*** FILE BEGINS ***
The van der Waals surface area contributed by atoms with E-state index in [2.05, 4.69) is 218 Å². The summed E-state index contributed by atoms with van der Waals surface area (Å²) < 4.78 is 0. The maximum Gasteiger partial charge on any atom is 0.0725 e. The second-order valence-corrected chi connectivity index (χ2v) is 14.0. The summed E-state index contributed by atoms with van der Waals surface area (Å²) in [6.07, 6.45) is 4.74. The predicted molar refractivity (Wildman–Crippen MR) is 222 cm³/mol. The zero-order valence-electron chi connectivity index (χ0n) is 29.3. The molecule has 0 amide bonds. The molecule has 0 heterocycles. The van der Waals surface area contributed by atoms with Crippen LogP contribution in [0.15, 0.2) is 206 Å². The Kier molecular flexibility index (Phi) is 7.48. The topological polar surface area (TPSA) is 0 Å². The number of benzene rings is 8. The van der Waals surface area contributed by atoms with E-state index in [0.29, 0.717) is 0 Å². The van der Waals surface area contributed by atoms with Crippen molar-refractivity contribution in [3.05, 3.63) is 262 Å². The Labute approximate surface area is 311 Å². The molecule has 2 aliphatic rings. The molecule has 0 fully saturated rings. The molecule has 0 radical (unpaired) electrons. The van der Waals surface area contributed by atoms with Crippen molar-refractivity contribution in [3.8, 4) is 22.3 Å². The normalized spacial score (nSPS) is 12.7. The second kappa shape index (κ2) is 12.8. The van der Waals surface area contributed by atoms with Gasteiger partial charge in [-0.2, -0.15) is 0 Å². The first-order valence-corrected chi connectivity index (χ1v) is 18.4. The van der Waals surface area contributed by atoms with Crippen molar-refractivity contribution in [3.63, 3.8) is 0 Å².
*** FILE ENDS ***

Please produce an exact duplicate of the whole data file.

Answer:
The van der Waals surface area contributed by atoms with E-state index in [2.05, 4.69) is 218 Å². The summed E-state index contributed by atoms with van der Waals surface area (Å²) < 4.78 is 0. The maximum Gasteiger partial charge on any atom is 0.0725 e. The second-order valence-corrected chi connectivity index (χ2v) is 14.0. The summed E-state index contributed by atoms with van der Waals surface area (Å²) in [6.07, 6.45) is 4.74. The predicted molar refractivity (Wildman–Crippen MR) is 222 cm³/mol. The zero-order valence-electron chi connectivity index (χ0n) is 29.3. The molecule has 0 amide bonds. The molecule has 0 heterocycles. The van der Waals surface area contributed by atoms with Crippen LogP contribution in [0.15, 0.2) is 206 Å². The Kier molecular flexibility index (Phi) is 7.48. The topological polar surface area (TPSA) is 0 Å². The number of benzene rings is 8. The van der Waals surface area contributed by atoms with E-state index in [0.29, 0.717) is 0 Å². The van der Waals surface area contributed by atoms with Crippen molar-refractivity contribution in [3.05, 3.63) is 262 Å². The Labute approximate surface area is 311 Å². The molecule has 2 aliphatic rings. The molecule has 0 fully saturated rings. The molecule has 0 radical (unpaired) electrons. The van der Waals surface area contributed by atoms with Crippen molar-refractivity contribution in [3.8, 4) is 22.3 Å². The normalized spacial score (nSPS) is 12.7. The second kappa shape index (κ2) is 12.8. The van der Waals surface area contributed by atoms with Gasteiger partial charge in [-0.2, -0.15) is 0 Å². The first-order valence-corrected chi connectivity index (χ1v) is 18.4. The van der Waals surface area contributed by atoms with Crippen molar-refractivity contribution in [3.63, 3.8) is 0 Å².